A third major topic concerns the role of mimesis in votive giving, especially as regards efficaciousness. Read together, the articles suggest that detail-oriented mimesis was not a necessary prerequisite, or in fact even preferable, for the correct working of an ex-voto. Jessica Hughes, ‘Fractured Narratives: Writing the Biography of a Votive Offering’, discusses the low mimetic accuracy of mould-made terracotta objects (p.38), Michele Bacci, ‘Italian Ex-Votos and “Pro Anima” Images in the Late Middle Ages’, stresses that surrogacy for the self could be achieved in materials like wax via indexes of the body, such as size and weight, rather than by mimesis (p. 79). The editor, in his chapter in the body of the volume, ‘Procreative Giving: Votive Wombs and the Study of Ex-Votos’, offers us the example of the toad as an ex-voto, a non-mimetic symbol of pregnancy, which evolved out of the dedication of models of uteri (p.292). Christiane Gruber, ‘‘Nazr’ Necessities: Votive Practices and Objects in Iranian Muharram Ceremonies’, complicates this picture by stressing the importance of the mimetic reproduction of the martyr Husayn in ‘muharram’ rituals in Iran up to the present day (p.264). Cognitive association is revealed to be the critical sine qua non of the effective votive, and mimesis is shown to be one of many techniques for achieving this.
Another undercurrent that flows through the volume is what might be called, for lack of a better word, theology. The relation between votive giving and institutional doctrine is not always clear, and is often extremely problematic. Gruber begins her essay with the “anxieties” caused throughout Islamic history by votive giving (p.246). Clara Bargellini, ‘Presence and Narrative in the Ex-Votos of New-Spain’, underlines the struggle of the Christian church in the New World against what were perceived to be idolatrous practices, such as dressing the image (p.209). Megan Holmes, ‘Renaissance Perspectives on Classical Antique Votive Practices’, deals with questions over the acceptability of the practice head on. The A. explores the range of reactions to votive giving in light of knowledge about often similar pagan practices. These include characterising ancient votives as “true gifts to a false Jove” (p.110), which acknowledges the validity of this form of worship.
These essays are based on the assumption, and justify the conclusion, that there are many shared concerns in the relations between humans and the divine across time. Consensus about the use of the terms ‘ex-voto’ and ‘votive’ would have made the similarities between practices, which are required at a general level for comparison to be worthwhile, more accessible to the reader. For some authors these were precise limited categories that required a vow (as the name implies), whereas for others an ex-voto was little more than an offering to the god. Deeper consideration of the boundaries of the term ‘ex-voto’, and useful sub-categories within the label, would have been helpful. Possible avenues might have included the difference between the ephemerality of a ritual, for example a sacrifice, and the longevity of an ex-voto gift, an object that will probably remain visible after the ritual of dedication has been completed. In addition, ex-votos are considered “humble gifts” (Jacobs), or of a “pedestrian nature” (Weinryb), at many places in the volume, while at other times gifts in silver and precious metals (e.g. Jacobs, p.143) are mentioned without comment. The united contributions stimulate us to question whether the differences we draw between “high” and “low” dedications had any ontological value in the periods being considered.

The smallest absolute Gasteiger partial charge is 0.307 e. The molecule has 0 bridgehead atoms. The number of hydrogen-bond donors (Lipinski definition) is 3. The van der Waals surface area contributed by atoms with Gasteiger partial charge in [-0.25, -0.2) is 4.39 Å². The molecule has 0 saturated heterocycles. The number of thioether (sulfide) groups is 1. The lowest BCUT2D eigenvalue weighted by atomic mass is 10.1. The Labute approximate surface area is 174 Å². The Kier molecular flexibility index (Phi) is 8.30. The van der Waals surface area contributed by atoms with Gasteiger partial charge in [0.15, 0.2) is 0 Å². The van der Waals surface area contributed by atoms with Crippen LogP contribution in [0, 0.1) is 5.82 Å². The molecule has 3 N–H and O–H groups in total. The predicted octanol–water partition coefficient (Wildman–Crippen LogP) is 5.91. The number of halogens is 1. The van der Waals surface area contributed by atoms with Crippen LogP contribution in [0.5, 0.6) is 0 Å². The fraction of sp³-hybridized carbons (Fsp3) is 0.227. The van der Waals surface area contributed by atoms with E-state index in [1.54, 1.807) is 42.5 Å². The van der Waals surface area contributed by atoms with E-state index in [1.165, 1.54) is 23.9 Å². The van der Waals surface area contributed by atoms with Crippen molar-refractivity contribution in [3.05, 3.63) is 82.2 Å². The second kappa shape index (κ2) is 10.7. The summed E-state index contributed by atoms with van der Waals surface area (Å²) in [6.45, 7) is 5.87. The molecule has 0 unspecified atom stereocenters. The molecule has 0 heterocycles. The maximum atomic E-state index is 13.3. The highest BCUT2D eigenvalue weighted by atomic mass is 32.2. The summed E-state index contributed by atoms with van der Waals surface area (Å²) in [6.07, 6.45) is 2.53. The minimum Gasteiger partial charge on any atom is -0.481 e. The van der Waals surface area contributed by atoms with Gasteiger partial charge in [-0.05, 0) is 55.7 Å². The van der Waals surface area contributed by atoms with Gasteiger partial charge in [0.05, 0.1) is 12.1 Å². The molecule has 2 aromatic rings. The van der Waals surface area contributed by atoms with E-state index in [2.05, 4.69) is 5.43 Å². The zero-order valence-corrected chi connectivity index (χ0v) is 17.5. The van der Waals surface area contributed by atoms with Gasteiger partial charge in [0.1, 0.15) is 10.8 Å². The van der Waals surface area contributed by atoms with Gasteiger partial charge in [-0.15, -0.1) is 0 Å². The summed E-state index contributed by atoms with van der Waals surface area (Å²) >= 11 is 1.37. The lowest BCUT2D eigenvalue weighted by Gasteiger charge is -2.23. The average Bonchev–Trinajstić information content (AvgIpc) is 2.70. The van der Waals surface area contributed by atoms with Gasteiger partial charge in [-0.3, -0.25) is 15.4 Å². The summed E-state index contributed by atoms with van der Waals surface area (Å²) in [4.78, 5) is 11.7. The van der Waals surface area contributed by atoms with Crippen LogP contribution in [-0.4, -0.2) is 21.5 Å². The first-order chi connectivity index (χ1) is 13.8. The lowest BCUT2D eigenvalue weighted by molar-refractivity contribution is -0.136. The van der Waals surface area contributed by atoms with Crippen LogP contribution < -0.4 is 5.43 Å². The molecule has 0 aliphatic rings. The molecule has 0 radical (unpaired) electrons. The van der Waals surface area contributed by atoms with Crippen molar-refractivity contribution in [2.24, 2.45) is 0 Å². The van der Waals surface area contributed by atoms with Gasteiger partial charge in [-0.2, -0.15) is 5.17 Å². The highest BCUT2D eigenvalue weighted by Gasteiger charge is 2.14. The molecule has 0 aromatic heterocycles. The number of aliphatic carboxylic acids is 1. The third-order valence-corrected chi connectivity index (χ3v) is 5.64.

As a whole, the volume is a rich source of material for the individual cases and periods under discussion, as well as for the vagaries and commonalities of votive practice. The essays that broaden our view beyond Europe are some of the most valuable. The authors shine light on a class of objects that is all too often overlooked, even by scholars of the contexts in which they were dedicated. The number of difficult questions raised is evidence for the merit of the project and the excellence of the essays. This volume is an important contribution to the study of the ways men and women have used the material world to access the divine and to alter the conditions of daily life in their favour.
Weinryb, Ittai: Ex Voto. Votive Giving Across Cultures (= Bard Graduate Center - Cultural Histories of the Material World), NY: Bard Graduate Center 2016
ISBN-13: 978-1-941792-05-6, 307 p
Alexander Ekserdjian: [Review of:] Weinryb, Ittai: Ex Voto. Votive Giving Across Cultures (= Bard Graduate Center - Cultural Histories of the Material World), NY 2016. In: ArtHist.net, Dec 19, 2016 (accessed Jun 30, 2022), <https://arthist.net/reviews/14431>.